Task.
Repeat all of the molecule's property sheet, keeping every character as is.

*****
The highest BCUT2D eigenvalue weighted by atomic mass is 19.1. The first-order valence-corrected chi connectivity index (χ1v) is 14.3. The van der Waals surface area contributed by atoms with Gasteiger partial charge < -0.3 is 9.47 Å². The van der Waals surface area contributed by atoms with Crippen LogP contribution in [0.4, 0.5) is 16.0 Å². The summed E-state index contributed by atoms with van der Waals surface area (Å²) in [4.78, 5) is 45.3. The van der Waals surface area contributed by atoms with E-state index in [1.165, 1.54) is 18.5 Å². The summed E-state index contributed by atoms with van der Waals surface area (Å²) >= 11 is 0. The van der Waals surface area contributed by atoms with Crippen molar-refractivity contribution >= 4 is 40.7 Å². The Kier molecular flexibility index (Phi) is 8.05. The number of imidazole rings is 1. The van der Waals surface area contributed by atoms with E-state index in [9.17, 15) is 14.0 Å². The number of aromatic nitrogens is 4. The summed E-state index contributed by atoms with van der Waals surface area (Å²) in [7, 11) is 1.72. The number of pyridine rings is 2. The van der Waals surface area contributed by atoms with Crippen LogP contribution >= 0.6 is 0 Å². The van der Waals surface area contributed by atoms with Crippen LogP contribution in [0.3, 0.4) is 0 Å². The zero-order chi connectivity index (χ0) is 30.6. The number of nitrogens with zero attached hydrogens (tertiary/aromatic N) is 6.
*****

The highest BCUT2D eigenvalue weighted by atomic mass is 19.1. The first-order valence-corrected chi connectivity index (χ1v) is 14.3. The van der Waals surface area contributed by atoms with Gasteiger partial charge < -0.3 is 9.47 Å². The van der Waals surface area contributed by atoms with Crippen LogP contribution in [0.4, 0.5) is 16.0 Å². The summed E-state index contributed by atoms with van der Waals surface area (Å²) in [4.78, 5) is 45.3. The van der Waals surface area contributed by atoms with E-state index in [1.165, 1.54) is 18.5 Å². The summed E-state index contributed by atoms with van der Waals surface area (Å²) >= 11 is 0. The van der Waals surface area contributed by atoms with Crippen molar-refractivity contribution >= 4 is 40.7 Å². The Kier molecular flexibility index (Phi) is 8.05. The number of imidazole rings is 1. The van der Waals surface area contributed by atoms with E-state index in [9.17, 15) is 14.0 Å². The number of aromatic nitrogens is 4. The summed E-state index contributed by atoms with van der Waals surface area (Å²) in [7, 11) is 1.72. The number of pyridine rings is 2. The van der Waals surface area contributed by atoms with Crippen LogP contribution >= 0.6 is 0 Å². The van der Waals surface area contributed by atoms with Crippen LogP contribution in [0.3, 0.4) is 0 Å². The zero-order chi connectivity index (χ0) is 30.6. The number of nitrogens with zero attached hydrogens (tertiary/aromatic N) is 6.